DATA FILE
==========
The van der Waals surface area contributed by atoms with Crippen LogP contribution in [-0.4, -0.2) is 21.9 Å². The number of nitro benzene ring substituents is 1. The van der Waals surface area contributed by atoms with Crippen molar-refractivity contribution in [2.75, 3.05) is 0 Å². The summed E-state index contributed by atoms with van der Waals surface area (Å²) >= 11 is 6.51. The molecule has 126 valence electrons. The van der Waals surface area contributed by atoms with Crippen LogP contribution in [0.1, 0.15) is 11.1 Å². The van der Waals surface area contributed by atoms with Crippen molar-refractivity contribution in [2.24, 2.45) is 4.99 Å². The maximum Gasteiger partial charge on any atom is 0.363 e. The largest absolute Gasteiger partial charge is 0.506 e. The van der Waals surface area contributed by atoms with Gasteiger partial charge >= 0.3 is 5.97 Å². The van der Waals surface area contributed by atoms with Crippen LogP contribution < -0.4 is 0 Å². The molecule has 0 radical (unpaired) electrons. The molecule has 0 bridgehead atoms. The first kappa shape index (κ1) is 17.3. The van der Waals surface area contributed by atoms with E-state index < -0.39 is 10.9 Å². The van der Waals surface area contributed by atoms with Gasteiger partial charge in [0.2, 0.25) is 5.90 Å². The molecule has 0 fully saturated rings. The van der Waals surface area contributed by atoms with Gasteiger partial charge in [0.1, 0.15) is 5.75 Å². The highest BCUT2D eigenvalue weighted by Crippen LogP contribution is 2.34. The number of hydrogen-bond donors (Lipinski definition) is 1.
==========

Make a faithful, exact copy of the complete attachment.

The van der Waals surface area contributed by atoms with Crippen LogP contribution in [-0.4, -0.2) is 21.9 Å². The number of nitro benzene ring substituents is 1. The van der Waals surface area contributed by atoms with Crippen molar-refractivity contribution in [2.75, 3.05) is 0 Å². The summed E-state index contributed by atoms with van der Waals surface area (Å²) >= 11 is 6.51. The molecule has 126 valence electrons. The van der Waals surface area contributed by atoms with Crippen LogP contribution in [0.1, 0.15) is 11.1 Å². The van der Waals surface area contributed by atoms with Crippen molar-refractivity contribution in [2.24, 2.45) is 4.99 Å². The maximum Gasteiger partial charge on any atom is 0.363 e. The largest absolute Gasteiger partial charge is 0.506 e. The van der Waals surface area contributed by atoms with Gasteiger partial charge >= 0.3 is 5.97 Å². The van der Waals surface area contributed by atoms with Crippen LogP contribution < -0.4 is 0 Å². The molecule has 0 radical (unpaired) electrons. The molecule has 0 bridgehead atoms. The first kappa shape index (κ1) is 17.3. The van der Waals surface area contributed by atoms with E-state index < -0.39 is 10.9 Å². The van der Waals surface area contributed by atoms with Gasteiger partial charge in [0.2, 0.25) is 5.90 Å². The molecule has 0 fully saturated rings. The van der Waals surface area contributed by atoms with Gasteiger partial charge in [0.1, 0.15) is 5.75 Å². The highest BCUT2D eigenvalue weighted by Crippen LogP contribution is 2.34. The number of hydrogen-bond donors (Lipinski definition) is 1.